I have a web application that allows the user to choose the timezone from the list. The list is very long (pretty much all CLDR-supported timezones). So the question is - how should I represent it? How should it be sorted - alphabetically or by timezone offset? What information should each item contain - offset, location, long name (like Europe/Zurich) or short name (like CET)? Should I display information about DST or only current offset?

Let's say I can't right now do something like fancy maps OS configuration dialogs display, so the list is the only option. However I want to make the list look nice. Any best practices how it's done?


By timezone offset.

It provides me with a regular challenge to find my place in a long list if it is sorted by names - everyone seems to have an different idea of how to structure countries into regions.

Display [permanent] (without DST) time offset + user-friendly name like in the Windows dialog:

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  • +1. I can barely remember the name of my timezone; all I know is that it's +5. Being able to quickly scan a list to find "+5" is much easier than pretty much any other method I can think of. – Andrew Arnold Feb 4 '11 at 20:20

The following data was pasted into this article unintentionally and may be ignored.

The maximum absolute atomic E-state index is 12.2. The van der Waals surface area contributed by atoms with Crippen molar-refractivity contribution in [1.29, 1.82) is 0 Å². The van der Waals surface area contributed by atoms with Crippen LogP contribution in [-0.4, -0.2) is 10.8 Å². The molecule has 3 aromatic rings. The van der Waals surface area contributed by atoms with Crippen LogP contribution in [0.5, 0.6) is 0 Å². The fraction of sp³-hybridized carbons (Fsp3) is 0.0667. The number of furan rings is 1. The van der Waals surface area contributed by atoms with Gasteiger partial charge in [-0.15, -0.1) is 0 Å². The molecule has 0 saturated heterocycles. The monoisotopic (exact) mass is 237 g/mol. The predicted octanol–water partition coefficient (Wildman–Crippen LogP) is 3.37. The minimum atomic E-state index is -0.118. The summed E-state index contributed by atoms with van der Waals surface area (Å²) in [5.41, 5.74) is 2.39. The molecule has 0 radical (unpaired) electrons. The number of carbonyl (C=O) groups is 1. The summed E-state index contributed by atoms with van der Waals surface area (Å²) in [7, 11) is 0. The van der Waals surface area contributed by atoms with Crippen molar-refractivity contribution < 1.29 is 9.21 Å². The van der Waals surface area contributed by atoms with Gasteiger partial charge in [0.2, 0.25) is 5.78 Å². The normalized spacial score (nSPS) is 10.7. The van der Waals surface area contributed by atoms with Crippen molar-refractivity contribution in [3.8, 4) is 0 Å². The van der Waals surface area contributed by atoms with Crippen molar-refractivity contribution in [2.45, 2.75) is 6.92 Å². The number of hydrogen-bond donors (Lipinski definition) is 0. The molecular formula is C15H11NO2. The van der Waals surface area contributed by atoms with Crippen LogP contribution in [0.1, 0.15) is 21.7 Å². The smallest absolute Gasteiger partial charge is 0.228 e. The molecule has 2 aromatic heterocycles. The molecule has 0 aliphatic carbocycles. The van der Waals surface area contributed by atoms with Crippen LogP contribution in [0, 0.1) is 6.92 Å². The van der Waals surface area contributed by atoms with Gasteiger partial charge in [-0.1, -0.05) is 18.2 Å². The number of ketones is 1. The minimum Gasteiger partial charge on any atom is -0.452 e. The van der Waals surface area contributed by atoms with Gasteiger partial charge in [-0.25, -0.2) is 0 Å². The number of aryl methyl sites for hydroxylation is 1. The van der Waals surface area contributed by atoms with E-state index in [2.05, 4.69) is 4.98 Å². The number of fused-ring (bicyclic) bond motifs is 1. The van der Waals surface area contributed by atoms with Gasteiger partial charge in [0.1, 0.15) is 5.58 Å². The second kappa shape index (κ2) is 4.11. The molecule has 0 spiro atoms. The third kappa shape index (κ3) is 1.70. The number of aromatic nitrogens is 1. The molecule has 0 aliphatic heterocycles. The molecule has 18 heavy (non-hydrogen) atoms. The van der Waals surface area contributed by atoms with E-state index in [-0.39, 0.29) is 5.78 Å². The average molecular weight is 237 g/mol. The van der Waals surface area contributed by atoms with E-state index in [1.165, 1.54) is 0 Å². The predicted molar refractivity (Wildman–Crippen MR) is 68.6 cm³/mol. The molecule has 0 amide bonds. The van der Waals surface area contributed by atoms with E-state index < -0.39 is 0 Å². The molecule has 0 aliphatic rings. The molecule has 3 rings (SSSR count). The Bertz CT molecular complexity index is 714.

• It is logical to sort by timezones, but most people will know if they are in the same timezone as a major city. – Jim C Feb 4 '11 at 20:51

Either by offset, or by multiple boxes, one where you choose "Europe" or "North America", etc, and then one where you select the city.

And that later option won't work on Windows, where the timezone names have been invented by somebody who was smoking something illegal, like "Romance Standard Time" (yeah, really) and to make matters worse, they get translated in more or less random ways.

But on Unix it works. But on Windows you have to do it by offset.

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  • I won't be using Windows TZ list, I am using standard CLDR list. I have library that deals with all of the technicalities of handling it on the backend. – StasM Feb 4 '11 at 20:58
  • Yeah, CLDR uses the Olsen names, so then Continent/City would work. Of course, best if you have both, or even a map as you mentioned, but the more complex, the more time it takes. :) – Lennart Regebro Feb 4 '11 at 21:02

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